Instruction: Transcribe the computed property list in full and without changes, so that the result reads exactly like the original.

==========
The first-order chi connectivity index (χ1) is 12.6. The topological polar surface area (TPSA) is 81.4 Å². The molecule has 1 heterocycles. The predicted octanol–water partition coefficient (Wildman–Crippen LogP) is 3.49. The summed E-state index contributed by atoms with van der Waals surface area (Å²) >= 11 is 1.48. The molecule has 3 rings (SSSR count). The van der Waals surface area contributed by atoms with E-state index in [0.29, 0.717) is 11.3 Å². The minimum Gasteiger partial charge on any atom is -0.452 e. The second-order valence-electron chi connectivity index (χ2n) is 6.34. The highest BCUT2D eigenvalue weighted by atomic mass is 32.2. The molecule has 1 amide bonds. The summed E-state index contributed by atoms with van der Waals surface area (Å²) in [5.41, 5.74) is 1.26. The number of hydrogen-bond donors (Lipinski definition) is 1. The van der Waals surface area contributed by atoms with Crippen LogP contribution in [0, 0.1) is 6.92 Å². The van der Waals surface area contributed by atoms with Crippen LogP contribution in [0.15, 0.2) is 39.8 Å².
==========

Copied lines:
The first-order chi connectivity index (χ1) is 12.6. The topological polar surface area (TPSA) is 81.4 Å². The molecule has 1 heterocycles. The predicted octanol–water partition coefficient (Wildman–Crippen LogP) is 3.49. The summed E-state index contributed by atoms with van der Waals surface area (Å²) >= 11 is 1.48. The molecule has 3 rings (SSSR count). The van der Waals surface area contributed by atoms with E-state index in [0.29, 0.717) is 11.3 Å². The minimum Gasteiger partial charge on any atom is -0.452 e. The second-order valence-electron chi connectivity index (χ2n) is 6.34. The highest BCUT2D eigenvalue weighted by atomic mass is 32.2. The molecule has 1 amide bonds. The summed E-state index contributed by atoms with van der Waals surface area (Å²) in [5.41, 5.74) is 1.26. The number of hydrogen-bond donors (Lipinski definition) is 1. The van der Waals surface area contributed by atoms with Crippen LogP contribution in [0, 0.1) is 6.92 Å². The van der Waals surface area contributed by atoms with Crippen LogP contribution in [0.15, 0.2) is 39.8 Å².